of the reach of the middle income earners as a result of the high cost of building
materials used in their construction. This is due mainly to the tremendous impact
of the Structural Adjustment Programme (SAP) introduced by the present
1
Federal Military Government. The resultant inflation and depreciation of the
naira by over 2,000 percent, causing the costs of imported goods to be very high
has been the major effect. The conventional roofing materials like galvanized iron
and asbestos-cement have high proporiion of imported compoileil:s which
presently make their cost too high for low-cost houses [1,2]. There is also a health
hazard associated with the use of asbestos materials.
Based on their properties, source of raw materials and cost, the advantages and
disadvantages of different types of roofing materials in Nigeria may be
summarized in Table 1.
Table 1: Types sf Woofing Materials in NPgecia [I-31.
Advantages Disadvantages
Thatch
Burnt clay tiles Moderate cost, good sound
and heat insulation.
Very low initial cost, good
sound and heat insulator.
High energy input in production, require
very closely spaced purlins and high
labour input for installation.
Galvanized iron
Very poor durability and prone to fire.
Moderate weight, good
handleability and good
durability. Good sound and
~ i g hwt e ig!!t and very good
hnndleability.
High cost a7d high proportion of
imported components. There is health
hazard caused by asbestos. 1
Long span aluminium
High cost and high proportion of
imported wmpnents. Susceptible to rust,
poor sound and heat insulator.
heat insulator.
Improved rain shielding Very high cost and high proportion of
because of the relatively few
Fibrearnent mortar
tiles (50 cm and 60
end laps. Good durability.
Low cost and locally available
raw materials. Good sound
Require closely spaced purlins and high
labour input for installation.
3
The government has realized that local sourcing of raw materials is one
of the ways out of the nation’s present economic predicament and hence the
establishment of the Directorate of Food, Road and Rural Infrastructure
(DFRRI). A part of DFRRI’s programme for encouraging rural devA :pment
is by edtcating and assisting the rural dvrellers on how to build loiv-cost houses
using locaily available materials.
In a bid to finding acceptable solution to the problem of housing, there
appears to be a general consensus among researchers [35-491 of the potentials
of natural vegetable fibres for reinforcing cement composites to produce low
cost building components like roofing and ceiling materials. Some of the
research findings in this field of materials and construction engineering have
been put into commercial use. For instance, thc Roof Tile Factory at the
Leprosy Settlement, Uzuakoii, Abia State established by the Methcdist Church
of Nigeria and Benimo Nigeria Ltd., Enugu produce 50 cm and 60 cm long
cement mortar roof tiles respectively, using palmnut fibre reinforcement.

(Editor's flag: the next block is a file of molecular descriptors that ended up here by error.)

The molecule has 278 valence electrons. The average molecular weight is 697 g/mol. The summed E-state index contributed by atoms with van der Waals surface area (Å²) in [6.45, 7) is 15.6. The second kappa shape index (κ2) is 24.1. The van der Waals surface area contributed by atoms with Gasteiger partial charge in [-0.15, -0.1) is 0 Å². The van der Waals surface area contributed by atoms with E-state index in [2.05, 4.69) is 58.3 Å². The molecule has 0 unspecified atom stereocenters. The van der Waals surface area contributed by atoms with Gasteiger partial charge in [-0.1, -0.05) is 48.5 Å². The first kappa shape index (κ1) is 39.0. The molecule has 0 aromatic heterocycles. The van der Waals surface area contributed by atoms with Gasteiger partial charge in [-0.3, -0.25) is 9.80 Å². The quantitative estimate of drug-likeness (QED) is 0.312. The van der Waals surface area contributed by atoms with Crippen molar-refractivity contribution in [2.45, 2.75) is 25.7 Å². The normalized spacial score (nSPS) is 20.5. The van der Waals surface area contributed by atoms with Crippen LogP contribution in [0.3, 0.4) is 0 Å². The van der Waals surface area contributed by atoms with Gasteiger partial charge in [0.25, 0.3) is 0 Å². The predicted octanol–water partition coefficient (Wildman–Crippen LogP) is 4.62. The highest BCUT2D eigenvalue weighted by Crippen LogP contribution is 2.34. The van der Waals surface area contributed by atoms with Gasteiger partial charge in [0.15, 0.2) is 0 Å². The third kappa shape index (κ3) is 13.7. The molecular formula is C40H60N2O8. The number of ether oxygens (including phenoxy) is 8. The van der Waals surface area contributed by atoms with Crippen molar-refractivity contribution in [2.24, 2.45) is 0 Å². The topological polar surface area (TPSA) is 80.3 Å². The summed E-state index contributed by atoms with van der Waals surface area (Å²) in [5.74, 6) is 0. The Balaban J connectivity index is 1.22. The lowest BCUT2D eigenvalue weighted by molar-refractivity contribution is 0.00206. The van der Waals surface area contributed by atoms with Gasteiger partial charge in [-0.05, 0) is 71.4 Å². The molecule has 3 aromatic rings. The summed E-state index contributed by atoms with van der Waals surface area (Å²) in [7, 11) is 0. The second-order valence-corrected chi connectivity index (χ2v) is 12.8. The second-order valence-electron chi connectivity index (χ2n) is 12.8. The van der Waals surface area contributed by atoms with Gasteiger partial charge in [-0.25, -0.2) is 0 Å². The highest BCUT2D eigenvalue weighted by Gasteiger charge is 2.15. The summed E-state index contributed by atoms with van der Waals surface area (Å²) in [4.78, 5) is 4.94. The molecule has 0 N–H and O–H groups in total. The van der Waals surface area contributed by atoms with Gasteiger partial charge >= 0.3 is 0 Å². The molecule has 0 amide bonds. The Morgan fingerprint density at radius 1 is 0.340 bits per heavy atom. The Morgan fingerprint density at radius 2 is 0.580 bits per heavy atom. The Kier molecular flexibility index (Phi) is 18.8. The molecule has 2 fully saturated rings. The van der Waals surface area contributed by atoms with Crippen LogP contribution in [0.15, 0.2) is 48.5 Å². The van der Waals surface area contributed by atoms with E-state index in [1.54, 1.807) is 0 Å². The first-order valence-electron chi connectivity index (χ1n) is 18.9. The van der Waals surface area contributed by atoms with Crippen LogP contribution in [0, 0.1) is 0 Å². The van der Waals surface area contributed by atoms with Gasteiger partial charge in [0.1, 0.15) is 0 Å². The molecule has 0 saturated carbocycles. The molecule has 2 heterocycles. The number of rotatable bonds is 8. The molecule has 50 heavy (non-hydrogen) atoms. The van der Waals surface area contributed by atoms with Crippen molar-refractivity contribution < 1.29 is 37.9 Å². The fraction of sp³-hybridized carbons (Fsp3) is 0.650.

However, these tiles have short span and therefore require closer purlin spacing
a d high labour input for installation thereby increasing the cost.
4
There are great potentials for availability of palm fruits for producing
palmnut fibre building components in Nigeria. Palm fruit is cultivated and
grows mainly in the southern States of the country with high concentration in
the coastal areas along the coastal plains of the West African sub-region. The
recent governments efforts to encourage cultivation of palm fruits by providing
improved palm h i t seedlings at subsidized rates to the public in addition to
the public enlightenment campaign – “Palm For Palm” have tremendously
increased the production of palm fruit in the country. This obviously will
guarantee the availability of palmnut fibre in commercial quantities for a long
time to come.
It is hoped that the research into the optimization of span and mix
proportions for palmnut fibre-cement mortar roofing tiles will greatly
complement the efforts by governments and private organizations in solving the
problem of housing in Nigeria and other developing countries.
OBJECTIVES AND DEFINITION OF THE PROJECT
Palmnut fibre is relatively abundant in Nigeria and is also in use for
commercial production of roofing tiles but with very little basic studies and
documentation. Some of the production factories include the Roof Tile Factory at the
leprosy Settlement, Uzuakoli, Abia State and Benimo Nigeria Ltd., Enugu. Hence, this
work focuses on palmnut fibre reinforced mortar and sets out to carry out studies on
fundamental properties of the composite as mix parameters change to corroborate
available data.
The main thrust of the project however is to further reduce cost of palmnut
fibre-mortar roofing tiles by determining optimum length in view of production
practice which uses short lengths (600 mm). In order to achieve this objective, a
theoretical analysis was carried out to justify the general preference of the parabolic
shape in roof tile as the best shape. In addition the optimum mix of this composite
material had to be established in order to determine how the roofing tiles compare
with asbestos-cement roofing materials and Benimo tiles vis-a-vis cost and
performance.
1.3 SCOPE OF THE PROJECT
The scope of the project is as follows:
(i) Determination of relevant properties of palmnut fibre-mortar
composite.
(ii) Investigation of the effect of mix variables (SIC, wlc and V,) on the
following engineering properties of the composite:
(a) compressive strength
(b) tensile strength
(c) flexural strength
(d) density
(e) water absorption
(iii) Mathematical/statistical analysis of the relationship between the
engineering properties of the composite and mix variables.
(iv) Theoretical analysis of roof tile shapes to justify the general
preference of the parabolic shape in roof tiles as the best shape.
(v) comparative cost study and performance characteristics tests on
palmnut fibre reinforced mortar roofing tiles, Benimo tiles and asbestoscement
roofing sheet